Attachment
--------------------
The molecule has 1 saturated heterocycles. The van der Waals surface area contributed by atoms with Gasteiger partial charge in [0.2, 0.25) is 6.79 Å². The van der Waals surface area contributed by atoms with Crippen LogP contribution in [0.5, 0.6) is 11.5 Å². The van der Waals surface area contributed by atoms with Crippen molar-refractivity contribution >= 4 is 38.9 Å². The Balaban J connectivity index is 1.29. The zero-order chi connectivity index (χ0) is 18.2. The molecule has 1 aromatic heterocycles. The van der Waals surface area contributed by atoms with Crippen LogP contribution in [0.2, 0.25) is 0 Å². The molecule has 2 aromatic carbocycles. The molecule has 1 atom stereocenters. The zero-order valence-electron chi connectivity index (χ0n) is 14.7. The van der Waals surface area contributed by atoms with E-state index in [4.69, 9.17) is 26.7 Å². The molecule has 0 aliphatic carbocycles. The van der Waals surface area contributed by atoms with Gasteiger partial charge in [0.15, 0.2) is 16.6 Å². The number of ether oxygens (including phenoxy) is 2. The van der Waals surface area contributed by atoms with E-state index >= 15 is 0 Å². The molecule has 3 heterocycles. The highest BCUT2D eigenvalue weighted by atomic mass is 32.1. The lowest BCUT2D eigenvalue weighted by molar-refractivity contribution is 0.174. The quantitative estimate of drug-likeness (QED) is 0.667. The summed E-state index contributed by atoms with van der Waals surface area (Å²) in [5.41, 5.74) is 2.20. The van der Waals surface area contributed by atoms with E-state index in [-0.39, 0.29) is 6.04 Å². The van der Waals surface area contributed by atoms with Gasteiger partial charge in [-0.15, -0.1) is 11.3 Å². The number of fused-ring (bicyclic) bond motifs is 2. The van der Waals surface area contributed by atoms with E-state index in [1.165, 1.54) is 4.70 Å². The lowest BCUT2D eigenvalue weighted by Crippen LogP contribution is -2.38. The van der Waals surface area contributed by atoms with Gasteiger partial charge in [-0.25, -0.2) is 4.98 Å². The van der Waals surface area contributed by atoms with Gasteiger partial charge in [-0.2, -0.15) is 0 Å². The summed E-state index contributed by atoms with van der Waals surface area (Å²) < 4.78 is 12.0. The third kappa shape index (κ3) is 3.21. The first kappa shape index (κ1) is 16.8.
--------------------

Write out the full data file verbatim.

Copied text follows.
The molecule has 1 saturated heterocycles. The van der Waals surface area contributed by atoms with Gasteiger partial charge in [0.2, 0.25) is 6.79 Å². The van der Waals surface area contributed by atoms with Crippen LogP contribution in [0.5, 0.6) is 11.5 Å². The van der Waals surface area contributed by atoms with Crippen molar-refractivity contribution >= 4 is 38.9 Å². The Balaban J connectivity index is 1.29. The zero-order chi connectivity index (χ0) is 18.2. The molecule has 1 aromatic heterocycles. The van der Waals surface area contributed by atoms with Crippen LogP contribution in [0.2, 0.25) is 0 Å². The molecule has 2 aromatic carbocycles. The molecule has 1 atom stereocenters. The zero-order valence-electron chi connectivity index (χ0n) is 14.7. The van der Waals surface area contributed by atoms with E-state index in [4.69, 9.17) is 26.7 Å². The molecule has 0 aliphatic carbocycles. The van der Waals surface area contributed by atoms with Gasteiger partial charge in [0.15, 0.2) is 16.6 Å². The number of ether oxygens (including phenoxy) is 2. The van der Waals surface area contributed by atoms with E-state index >= 15 is 0 Å². The molecule has 3 heterocycles. The highest BCUT2D eigenvalue weighted by atomic mass is 32.1. The lowest BCUT2D eigenvalue weighted by molar-refractivity contribution is 0.174. The quantitative estimate of drug-likeness (QED) is 0.667. The summed E-state index contributed by atoms with van der Waals surface area (Å²) in [5.41, 5.74) is 2.20. The van der Waals surface area contributed by atoms with E-state index in [-0.39, 0.29) is 6.04 Å². The van der Waals surface area contributed by atoms with Gasteiger partial charge in [-0.15, -0.1) is 11.3 Å². The number of fused-ring (bicyclic) bond motifs is 2. The van der Waals surface area contributed by atoms with E-state index in [1.165, 1.54) is 4.70 Å². The lowest BCUT2D eigenvalue weighted by Crippen LogP contribution is -2.38. The van der Waals surface area contributed by atoms with Gasteiger partial charge in [-0.25, -0.2) is 4.98 Å². The van der Waals surface area contributed by atoms with Gasteiger partial charge in [-0.2, -0.15) is 0 Å². The summed E-state index contributed by atoms with van der Waals surface area (Å²) < 4.78 is 12.0. The third kappa shape index (κ3) is 3.21. The first kappa shape index (κ1) is 16.8.